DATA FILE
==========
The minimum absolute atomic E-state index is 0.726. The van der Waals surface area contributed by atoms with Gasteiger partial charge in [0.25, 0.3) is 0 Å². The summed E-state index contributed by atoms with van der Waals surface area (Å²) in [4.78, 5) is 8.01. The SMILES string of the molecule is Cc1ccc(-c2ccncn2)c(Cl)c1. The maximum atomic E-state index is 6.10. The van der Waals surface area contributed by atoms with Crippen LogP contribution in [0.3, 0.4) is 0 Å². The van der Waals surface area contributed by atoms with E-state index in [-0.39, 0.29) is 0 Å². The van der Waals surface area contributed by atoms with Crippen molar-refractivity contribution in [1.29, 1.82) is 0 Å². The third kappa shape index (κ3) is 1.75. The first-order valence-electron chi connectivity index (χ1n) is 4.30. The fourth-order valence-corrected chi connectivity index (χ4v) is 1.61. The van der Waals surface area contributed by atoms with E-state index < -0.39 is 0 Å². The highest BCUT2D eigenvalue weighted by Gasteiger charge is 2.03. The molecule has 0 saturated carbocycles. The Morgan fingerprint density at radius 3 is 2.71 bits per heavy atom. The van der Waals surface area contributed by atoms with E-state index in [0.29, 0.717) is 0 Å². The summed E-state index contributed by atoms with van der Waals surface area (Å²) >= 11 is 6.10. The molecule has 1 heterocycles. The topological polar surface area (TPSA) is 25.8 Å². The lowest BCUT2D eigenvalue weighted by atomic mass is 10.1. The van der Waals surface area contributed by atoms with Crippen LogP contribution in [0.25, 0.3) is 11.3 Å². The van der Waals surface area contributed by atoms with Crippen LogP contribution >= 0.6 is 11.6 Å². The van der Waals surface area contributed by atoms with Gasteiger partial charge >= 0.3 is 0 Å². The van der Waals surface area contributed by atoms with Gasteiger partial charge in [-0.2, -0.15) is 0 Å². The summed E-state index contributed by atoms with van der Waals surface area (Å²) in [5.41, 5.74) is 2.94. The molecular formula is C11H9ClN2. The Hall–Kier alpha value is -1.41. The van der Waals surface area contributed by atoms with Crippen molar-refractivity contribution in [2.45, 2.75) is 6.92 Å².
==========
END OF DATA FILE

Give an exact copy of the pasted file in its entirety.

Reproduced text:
The minimum absolute atomic E-state index is 0.726. The van der Waals surface area contributed by atoms with Gasteiger partial charge in [0.25, 0.3) is 0 Å². The summed E-state index contributed by atoms with van der Waals surface area (Å²) in [4.78, 5) is 8.01. The SMILES string of the molecule is Cc1ccc(-c2ccncn2)c(Cl)c1. The maximum atomic E-state index is 6.10. The van der Waals surface area contributed by atoms with Crippen LogP contribution in [0.3, 0.4) is 0 Å². The van der Waals surface area contributed by atoms with E-state index in [-0.39, 0.29) is 0 Å². The van der Waals surface area contributed by atoms with Crippen molar-refractivity contribution in [1.29, 1.82) is 0 Å². The third kappa shape index (κ3) is 1.75. The first-order valence-electron chi connectivity index (χ1n) is 4.30. The fourth-order valence-corrected chi connectivity index (χ4v) is 1.61. The van der Waals surface area contributed by atoms with E-state index < -0.39 is 0 Å². The highest BCUT2D eigenvalue weighted by Gasteiger charge is 2.03. The molecule has 0 saturated carbocycles. The Morgan fingerprint density at radius 3 is 2.71 bits per heavy atom. The van der Waals surface area contributed by atoms with E-state index in [0.29, 0.717) is 0 Å². The summed E-state index contributed by atoms with van der Waals surface area (Å²) >= 11 is 6.10. The molecule has 1 heterocycles. The topological polar surface area (TPSA) is 25.8 Å². The lowest BCUT2D eigenvalue weighted by atomic mass is 10.1. The van der Waals surface area contributed by atoms with Crippen LogP contribution in [0.25, 0.3) is 11.3 Å². The van der Waals surface area contributed by atoms with Crippen LogP contribution >= 0.6 is 11.6 Å². The van der Waals surface area contributed by atoms with Gasteiger partial charge >= 0.3 is 0 Å². The van der Waals surface area contributed by atoms with Gasteiger partial charge in [-0.2, -0.15) is 0 Å². The summed E-state index contributed by atoms with van der Waals surface area (Å²) in [5.41, 5.74) is 2.94. The molecular formula is C11H9ClN2. The Hall–Kier alpha value is -1.41. The van der Waals surface area contributed by atoms with Crippen molar-refractivity contribution in [2.45, 2.75) is 6.92 Å².